Additionally, Android cofounder Rich Miner built his portion of Google Android and established Google's New England headquarters. CIC has a non-profit sister organization - the Venture Cafe Foundation. What is so special about CIC? The answer is that as an innovation centre it has succeeded to attract world-class start-ups which boosted the Boston economy through the generation of premium jobs enriched with high value-added research in an impressive range of scientific sectors. Recently, it branched into Australia, opening its new start-up hub in Sydney.
The Netherlands qualified as an ideal location where to base the first European centre for CIC as it offered a unique tax break (5% tax) to investors which make use of a unique "Innovation box scheme". A study conducted in 2010 showed that making use of the scheme resulted in attracting a number of top quality firms which saved €361 million in tax; two years later this increased to €743 million and the expectation is that this will rise again in 2016 to well over €1.2 billion. According to the evaluation by the Ministry of Finance in The Netherlands, such a scheme contributes handsomely to the economy. It is estimated that for each euro forfeited in tax, the scheme generates up to €0.54 in extra expenditure on R&D. Other unique selling points are existence of knowledge, researchers and possibilities for cooperation, but after some objections by the Commission, the Dutch government took steps to fine tune the scheme. It is no surprise that it a winner in the international tax race. The Dutch government stated: "According to the researchers, however, it is very important to have an innovation box because the country without such a regime will lag behind other countries which do."
The scheme in the UK was first introduced in 2013, styled the Patent Box. It is a popular incentive scheme used by companies wishing to benefit from their registering new patents since they pay lower taxes on the profits generated from patent revenue. In line with the UK government's objective to promote further developments in the fields of research and development, the Patent Box is a method of putting those objectives into practice. This approach has already been successfully implemented in Europe. In fact, the Patent Box enables a company to apply a 10 per cent rate of tax on income derived from patents. This is in contrast to the 20 per cent UK corporation tax applicable in most cases.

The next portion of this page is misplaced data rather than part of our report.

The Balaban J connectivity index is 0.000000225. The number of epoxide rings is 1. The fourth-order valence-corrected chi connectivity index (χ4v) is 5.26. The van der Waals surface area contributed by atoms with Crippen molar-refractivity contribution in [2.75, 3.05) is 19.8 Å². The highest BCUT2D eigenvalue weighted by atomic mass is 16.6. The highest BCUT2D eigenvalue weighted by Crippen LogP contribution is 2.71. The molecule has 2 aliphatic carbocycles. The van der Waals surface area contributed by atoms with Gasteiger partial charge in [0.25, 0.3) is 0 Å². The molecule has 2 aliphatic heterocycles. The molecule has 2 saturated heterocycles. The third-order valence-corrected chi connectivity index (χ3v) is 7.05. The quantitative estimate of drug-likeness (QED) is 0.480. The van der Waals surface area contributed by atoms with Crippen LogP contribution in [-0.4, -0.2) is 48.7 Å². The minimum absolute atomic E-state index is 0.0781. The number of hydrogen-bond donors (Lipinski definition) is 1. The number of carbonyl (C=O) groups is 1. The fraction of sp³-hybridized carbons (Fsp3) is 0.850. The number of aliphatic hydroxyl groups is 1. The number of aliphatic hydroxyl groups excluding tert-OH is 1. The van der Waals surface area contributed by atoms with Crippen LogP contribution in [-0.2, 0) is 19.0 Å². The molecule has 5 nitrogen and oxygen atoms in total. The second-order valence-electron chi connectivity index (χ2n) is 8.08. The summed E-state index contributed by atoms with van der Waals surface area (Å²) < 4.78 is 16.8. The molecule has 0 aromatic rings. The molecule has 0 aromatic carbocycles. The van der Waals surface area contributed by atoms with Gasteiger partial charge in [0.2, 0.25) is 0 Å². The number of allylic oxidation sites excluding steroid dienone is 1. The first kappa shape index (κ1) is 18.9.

Our tax incentives towards R&D are not attractive to realistically double the investment necessary to reach our declared targets by 2020. Regrettably, at this rate it will never reach two per cent of our GDP unless we wake up and smell the coffee as the Dutch and British did. Both fine-tune their tax armoury to attract innovation to their shores and stay ahead of competition. During Malta's presidency of the EU Council, our political leaders can use this golden opportunity to generate more interest in Europe to allocate sufficient resources for R&D.
Let us learn from the USA how they boldly support business accelerators/ incubators to help start-ups and SMEs proliferate and expand their market share exporting innovative solutions. The advantages are: a balanced economy enriched with a high tech industrial base, cutting-edge creativity in sectors such as medical research, robotics and biotechnology. This elixir fired so many start-ups in the USA. Strategically, we can plan to exploit the rules of the game - remember that in the budget speech it was proposed to attract a top-notch business accelerator. Let us have the courage to bite the bullet.
Mr Mangion can be contacted at firstname.lastname@example.org or on +356 2148 4373.